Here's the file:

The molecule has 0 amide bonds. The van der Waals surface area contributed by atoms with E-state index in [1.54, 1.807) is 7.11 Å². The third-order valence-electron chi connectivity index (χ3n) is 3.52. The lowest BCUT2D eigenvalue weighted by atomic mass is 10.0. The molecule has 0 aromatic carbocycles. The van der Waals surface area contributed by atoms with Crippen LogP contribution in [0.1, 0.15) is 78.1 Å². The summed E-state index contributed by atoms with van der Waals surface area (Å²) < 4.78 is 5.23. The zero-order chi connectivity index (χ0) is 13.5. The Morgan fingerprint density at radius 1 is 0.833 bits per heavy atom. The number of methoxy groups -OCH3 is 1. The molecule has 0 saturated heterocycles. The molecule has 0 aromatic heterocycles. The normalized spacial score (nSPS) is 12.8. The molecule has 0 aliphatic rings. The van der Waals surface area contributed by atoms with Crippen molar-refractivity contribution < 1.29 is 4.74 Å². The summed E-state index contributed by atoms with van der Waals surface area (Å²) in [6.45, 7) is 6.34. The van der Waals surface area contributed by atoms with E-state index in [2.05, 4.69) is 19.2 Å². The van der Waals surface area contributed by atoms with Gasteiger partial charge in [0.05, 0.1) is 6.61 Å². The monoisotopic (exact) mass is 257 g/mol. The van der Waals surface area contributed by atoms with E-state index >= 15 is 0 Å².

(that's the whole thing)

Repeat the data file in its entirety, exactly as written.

The molecule has 0 amide bonds. The van der Waals surface area contributed by atoms with E-state index in [1.54, 1.807) is 7.11 Å². The third-order valence-electron chi connectivity index (χ3n) is 3.52. The lowest BCUT2D eigenvalue weighted by atomic mass is 10.0. The molecule has 0 aromatic carbocycles. The van der Waals surface area contributed by atoms with Crippen LogP contribution in [0.1, 0.15) is 78.1 Å². The summed E-state index contributed by atoms with van der Waals surface area (Å²) < 4.78 is 5.23. The zero-order chi connectivity index (χ0) is 13.5. The Morgan fingerprint density at radius 1 is 0.833 bits per heavy atom. The number of methoxy groups -OCH3 is 1. The molecule has 0 saturated heterocycles. The molecule has 0 aromatic heterocycles. The normalized spacial score (nSPS) is 12.8. The molecule has 0 aliphatic rings. The van der Waals surface area contributed by atoms with Crippen molar-refractivity contribution < 1.29 is 4.74 Å². The summed E-state index contributed by atoms with van der Waals surface area (Å²) in [6.45, 7) is 6.34. The van der Waals surface area contributed by atoms with E-state index in [2.05, 4.69) is 19.2 Å². The van der Waals surface area contributed by atoms with Gasteiger partial charge in [0.05, 0.1) is 6.61 Å². The monoisotopic (exact) mass is 257 g/mol. The van der Waals surface area contributed by atoms with E-state index >= 15 is 0 Å².